Toolroom Takes a Front Seat for Investment at Mitchell Metal Products
“That Blow Press is at capacity now, and we’re in the market for a new complementary press to further increase our capacity,” says company president Tim Zimmerman, who along with two others acquired Mitchell Metal Products in 2008. “Immediately after we took over the company we focused on beefing up our tooling department,” he adds, going on to describe three major projects that fit that charge.
Software Upgrade Becomes Job One
“First, we married our SolidWorks CAD programming to 3D QuickPress three-dimensional tool-design software. 3DQuickPress is a SolidWorks add-on for progressive-die design that allows our designers to more efficiently develop strips and then detail the dies,” says Zimmerman. The software includes feature-recognition technology and provides a knowledge base for springback and bend allowance.
“The project reduced our timeline from die design to build by 30 percent,” Zimmerman estimates. “We’re saving anywhere from a few hours on a simple blanking die to several days when developing complex dies.”
Next Up: Surface Grinding
After tackling design, Zimmerman set his sights on improving die-making efficiency by looking to upgrade to new grinding and machining technology. Late in 2009 a new automatic surface grinder landed in the company’s toolroom, which has proven so productive that the firm has been able to decommission two aging manual grinders yet expand capacity to allow it to bring outsourced grinding work back inhouse, an immediate savings of $25,000/yr.
“The beauty of the new surface grinder (a Chevalier FSG-2040ADII model) is its
Three-axis milling on Mitchell Metal Products’ new Milltronics CNC machine.
According to Chevalier specifications, the operator can set the dress amount from 0.0002 to 0.0008 in.; dressing passes across the wheel from one to four; and dress frequency during rough and fine grinding. “This allows the machine to run unattended,” adds Zimmerman, “reducing our machining costs.
“We used to outsource as much as 10 percent of our tooling work,” Zimmerman continues. “Increasing our toolroom capacity (with the new surface grinder, as well as a new three-axis milling machine) has allowed us to bring all of our work inhouse, in particular larger-format tools for the Blow press. Our die-build costs have dropped by $150,000/yr. as a result.”
Milling Last But Not Least
The three-axis milling machine Zimmerman speaks of came to MMP late in 2010, just in time for the company to take advantage of the Section 179 deduction and the bonus depreciation rules. It’s a Milltronics VM 30 model (56- by 24-in. table) that also allowed the company to bring back inhouse the large-format die machining it had been outsourcing. Among its features:
• Automatic lubrication
• Spindle cartridge-cooling system
• 15-hp closed-loop, two-speed spindle motor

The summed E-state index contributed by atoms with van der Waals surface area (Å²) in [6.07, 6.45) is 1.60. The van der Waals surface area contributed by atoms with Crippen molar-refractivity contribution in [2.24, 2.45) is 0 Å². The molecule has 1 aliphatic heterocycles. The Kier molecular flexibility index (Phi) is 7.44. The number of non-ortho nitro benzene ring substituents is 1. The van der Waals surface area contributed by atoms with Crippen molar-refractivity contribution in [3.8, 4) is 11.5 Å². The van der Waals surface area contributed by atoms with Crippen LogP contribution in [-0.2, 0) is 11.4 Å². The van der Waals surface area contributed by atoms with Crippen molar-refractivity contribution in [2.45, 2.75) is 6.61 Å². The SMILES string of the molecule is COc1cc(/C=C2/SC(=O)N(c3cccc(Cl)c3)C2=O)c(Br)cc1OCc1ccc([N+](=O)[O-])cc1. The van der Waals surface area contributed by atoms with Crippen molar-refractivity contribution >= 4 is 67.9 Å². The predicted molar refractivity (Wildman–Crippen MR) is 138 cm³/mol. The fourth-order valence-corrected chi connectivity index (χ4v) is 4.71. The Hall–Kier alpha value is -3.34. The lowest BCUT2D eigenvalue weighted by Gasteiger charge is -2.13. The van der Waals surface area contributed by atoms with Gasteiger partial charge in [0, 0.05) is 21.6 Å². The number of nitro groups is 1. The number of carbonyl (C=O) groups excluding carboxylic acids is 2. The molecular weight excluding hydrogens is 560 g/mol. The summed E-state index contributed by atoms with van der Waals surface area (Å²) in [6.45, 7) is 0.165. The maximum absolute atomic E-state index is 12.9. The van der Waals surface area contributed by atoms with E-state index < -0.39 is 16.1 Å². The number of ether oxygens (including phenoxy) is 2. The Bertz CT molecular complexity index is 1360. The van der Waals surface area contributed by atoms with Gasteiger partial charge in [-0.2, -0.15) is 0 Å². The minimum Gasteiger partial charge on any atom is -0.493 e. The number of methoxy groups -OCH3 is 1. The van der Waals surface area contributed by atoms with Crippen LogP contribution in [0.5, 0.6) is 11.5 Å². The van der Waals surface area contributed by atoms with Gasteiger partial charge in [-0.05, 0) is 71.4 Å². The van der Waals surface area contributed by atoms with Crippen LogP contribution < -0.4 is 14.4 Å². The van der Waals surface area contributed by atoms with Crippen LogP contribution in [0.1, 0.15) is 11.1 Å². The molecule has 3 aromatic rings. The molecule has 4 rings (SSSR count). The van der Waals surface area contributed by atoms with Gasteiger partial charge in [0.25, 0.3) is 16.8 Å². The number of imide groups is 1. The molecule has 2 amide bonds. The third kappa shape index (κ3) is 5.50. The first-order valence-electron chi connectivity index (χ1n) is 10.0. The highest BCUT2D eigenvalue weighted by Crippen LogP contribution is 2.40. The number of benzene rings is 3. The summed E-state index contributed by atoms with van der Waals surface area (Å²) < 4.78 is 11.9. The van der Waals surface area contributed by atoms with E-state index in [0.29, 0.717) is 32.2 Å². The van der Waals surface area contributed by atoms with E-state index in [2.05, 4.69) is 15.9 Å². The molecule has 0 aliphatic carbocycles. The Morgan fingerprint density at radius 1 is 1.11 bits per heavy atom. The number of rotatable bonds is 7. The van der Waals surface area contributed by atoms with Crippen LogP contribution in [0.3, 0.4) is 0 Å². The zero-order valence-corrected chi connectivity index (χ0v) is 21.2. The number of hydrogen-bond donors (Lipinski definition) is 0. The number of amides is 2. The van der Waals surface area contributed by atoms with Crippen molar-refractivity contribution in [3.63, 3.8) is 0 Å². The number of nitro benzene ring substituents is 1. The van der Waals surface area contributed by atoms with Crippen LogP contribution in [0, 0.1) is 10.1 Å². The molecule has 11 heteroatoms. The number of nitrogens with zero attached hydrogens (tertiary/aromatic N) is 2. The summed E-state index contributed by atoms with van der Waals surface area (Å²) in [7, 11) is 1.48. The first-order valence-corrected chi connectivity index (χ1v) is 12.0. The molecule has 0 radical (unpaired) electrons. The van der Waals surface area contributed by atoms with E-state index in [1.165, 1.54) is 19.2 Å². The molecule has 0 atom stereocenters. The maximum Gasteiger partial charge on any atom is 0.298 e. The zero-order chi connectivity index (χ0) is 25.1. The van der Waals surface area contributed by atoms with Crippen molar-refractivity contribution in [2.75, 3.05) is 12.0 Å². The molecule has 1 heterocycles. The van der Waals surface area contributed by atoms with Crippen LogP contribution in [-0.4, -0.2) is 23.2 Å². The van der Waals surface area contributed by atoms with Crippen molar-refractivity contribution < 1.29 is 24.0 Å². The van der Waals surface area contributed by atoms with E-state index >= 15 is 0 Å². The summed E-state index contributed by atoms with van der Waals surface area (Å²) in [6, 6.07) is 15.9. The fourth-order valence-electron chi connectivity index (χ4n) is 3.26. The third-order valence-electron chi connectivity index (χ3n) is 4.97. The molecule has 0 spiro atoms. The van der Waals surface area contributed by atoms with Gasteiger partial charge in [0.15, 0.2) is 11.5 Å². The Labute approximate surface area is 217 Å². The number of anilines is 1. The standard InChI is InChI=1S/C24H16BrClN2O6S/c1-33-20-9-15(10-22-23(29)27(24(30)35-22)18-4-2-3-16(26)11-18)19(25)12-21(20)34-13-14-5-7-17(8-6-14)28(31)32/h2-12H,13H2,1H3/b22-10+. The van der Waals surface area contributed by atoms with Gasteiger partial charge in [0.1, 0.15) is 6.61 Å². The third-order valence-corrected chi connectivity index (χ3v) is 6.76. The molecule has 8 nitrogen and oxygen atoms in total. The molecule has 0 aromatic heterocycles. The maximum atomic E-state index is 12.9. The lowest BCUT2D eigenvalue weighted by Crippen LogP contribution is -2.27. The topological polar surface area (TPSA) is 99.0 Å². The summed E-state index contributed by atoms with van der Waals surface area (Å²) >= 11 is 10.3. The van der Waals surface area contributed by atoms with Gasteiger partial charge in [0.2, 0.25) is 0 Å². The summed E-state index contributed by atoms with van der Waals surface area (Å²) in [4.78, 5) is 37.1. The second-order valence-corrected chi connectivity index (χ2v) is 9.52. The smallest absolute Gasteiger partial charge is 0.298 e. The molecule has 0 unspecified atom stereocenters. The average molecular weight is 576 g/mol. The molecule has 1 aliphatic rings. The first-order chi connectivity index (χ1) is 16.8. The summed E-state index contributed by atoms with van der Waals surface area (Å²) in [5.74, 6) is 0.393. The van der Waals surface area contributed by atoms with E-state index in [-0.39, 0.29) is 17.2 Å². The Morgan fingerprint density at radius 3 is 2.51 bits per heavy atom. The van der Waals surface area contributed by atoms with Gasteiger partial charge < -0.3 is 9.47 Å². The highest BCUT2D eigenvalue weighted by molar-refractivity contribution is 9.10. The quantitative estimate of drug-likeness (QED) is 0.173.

• 1000-in./min. rapid traverse
“That 400-ton stamping press is a high-use resource for us, and if we need to get a die out of and back into the press in a hurry, inhouse machining offers us the best way to do that,” says Zimmerman. “We’re more flexible and responsive in the eyes of our customers, an absolute necessity as we look to grow and succeed.”
Grow and succeed describes exactly the path on which MMP finds itself. With its newly
Investing in this new Milltronics VM 30 model vertical machining center has allowed Mitchell Metal to bring back inhouse the large-format die machining it had been outsourcing.
MMP added a new Panasonic robotic-welding cell in 2007 and recently updated it with new gas-tungsten-arc-welding (GTAW) technology which, says Zimmerman, “is opening up new doors for us. The new GTAW equipment has greatly improved weld quality compared to gas-metal-arc welding, which many of our customers have become excited about. So our toolroom, in addition to supporting the pressroom, is busy supporting our robotic-welding operations with new jigs and fixtures, as well as building test gauges for our quality-control department.”
Of course expanding the toolroom’s capacity and its abilities—to work on larger dies as well as design and build welding and assembly fixtures and jigs—takes more than just technology. The toolmakers need to communicate and understand the needs of the various production departments—“welding, for example,” offers Zimmerman. “Our designers and toolmakers worked hard to better understand the unique requirements of the robotic welding cell, areas such as how the robot needs to access each weldment, what works best in terms of fixture design to allow the line workers to quickly and accurately move the welded assemblies into and out of the jig, etc. All of this has to be accounted for in the fixture design.
“We’re also taking our toolroom workers out to visit our customers,” Zimmerman continues, “to learn how we can better design our dies and fixtures to help the customers achieve their goals related to end-product form, fit and function. It all starts in the toolroom.” MF
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